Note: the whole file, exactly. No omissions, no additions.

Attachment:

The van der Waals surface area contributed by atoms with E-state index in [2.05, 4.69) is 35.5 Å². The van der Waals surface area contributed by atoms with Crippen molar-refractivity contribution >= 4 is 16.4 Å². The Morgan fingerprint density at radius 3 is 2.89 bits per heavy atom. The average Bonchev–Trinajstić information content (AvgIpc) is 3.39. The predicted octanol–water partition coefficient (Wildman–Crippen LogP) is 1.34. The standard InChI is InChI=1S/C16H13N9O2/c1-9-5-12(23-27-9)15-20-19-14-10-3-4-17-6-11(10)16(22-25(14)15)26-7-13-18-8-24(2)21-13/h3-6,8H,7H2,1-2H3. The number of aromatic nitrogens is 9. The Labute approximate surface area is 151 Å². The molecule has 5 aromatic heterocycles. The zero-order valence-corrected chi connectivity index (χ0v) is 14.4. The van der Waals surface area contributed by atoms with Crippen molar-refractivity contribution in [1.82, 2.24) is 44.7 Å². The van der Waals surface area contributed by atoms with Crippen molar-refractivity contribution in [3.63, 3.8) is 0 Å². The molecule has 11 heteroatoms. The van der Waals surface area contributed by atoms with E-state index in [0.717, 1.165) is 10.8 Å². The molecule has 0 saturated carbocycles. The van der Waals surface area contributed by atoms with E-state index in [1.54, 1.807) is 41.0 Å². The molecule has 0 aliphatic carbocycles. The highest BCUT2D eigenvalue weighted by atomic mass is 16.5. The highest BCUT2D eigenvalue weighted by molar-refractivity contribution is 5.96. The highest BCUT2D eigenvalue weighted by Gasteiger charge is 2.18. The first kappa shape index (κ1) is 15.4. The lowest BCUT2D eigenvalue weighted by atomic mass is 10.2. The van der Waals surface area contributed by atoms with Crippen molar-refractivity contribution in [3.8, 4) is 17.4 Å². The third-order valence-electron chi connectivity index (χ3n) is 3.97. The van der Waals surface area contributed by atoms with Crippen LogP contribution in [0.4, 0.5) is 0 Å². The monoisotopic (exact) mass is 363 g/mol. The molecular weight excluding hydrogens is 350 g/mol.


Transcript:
The van der Waals surface area contributed by atoms with E-state index in [2.05, 4.69) is 35.5 Å². The van der Waals surface area contributed by atoms with Crippen molar-refractivity contribution >= 4 is 16.4 Å². The Morgan fingerprint density at radius 3 is 2.89 bits per heavy atom. The average Bonchev–Trinajstić information content (AvgIpc) is 3.39. The predicted octanol–water partition coefficient (Wildman–Crippen LogP) is 1.34. The standard InChI is InChI=1S/C16H13N9O2/c1-9-5-12(23-27-9)15-20-19-14-10-3-4-17-6-11(10)16(22-25(14)15)26-7-13-18-8-24(2)21-13/h3-6,8H,7H2,1-2H3. The number of aromatic nitrogens is 9. The Labute approximate surface area is 151 Å². The molecule has 5 aromatic heterocycles. The zero-order valence-corrected chi connectivity index (χ0v) is 14.4. The van der Waals surface area contributed by atoms with Crippen molar-refractivity contribution in [1.82, 2.24) is 44.7 Å². The van der Waals surface area contributed by atoms with Crippen molar-refractivity contribution in [3.63, 3.8) is 0 Å². The molecule has 11 heteroatoms. The van der Waals surface area contributed by atoms with E-state index in [0.717, 1.165) is 10.8 Å². The molecule has 0 saturated carbocycles. The van der Waals surface area contributed by atoms with E-state index in [1.54, 1.807) is 41.0 Å². The molecule has 0 aliphatic carbocycles. The highest BCUT2D eigenvalue weighted by atomic mass is 16.5. The highest BCUT2D eigenvalue weighted by molar-refractivity contribution is 5.96. The highest BCUT2D eigenvalue weighted by Gasteiger charge is 2.18. The first kappa shape index (κ1) is 15.4. The lowest BCUT2D eigenvalue weighted by atomic mass is 10.2. The van der Waals surface area contributed by atoms with Crippen molar-refractivity contribution in [3.8, 4) is 17.4 Å². The third-order valence-electron chi connectivity index (χ3n) is 3.97. The van der Waals surface area contributed by atoms with Crippen LogP contribution in [0.4, 0.5) is 0 Å². The monoisotopic (exact) mass is 363 g/mol. The molecular weight excluding hydrogens is 350 g/mol.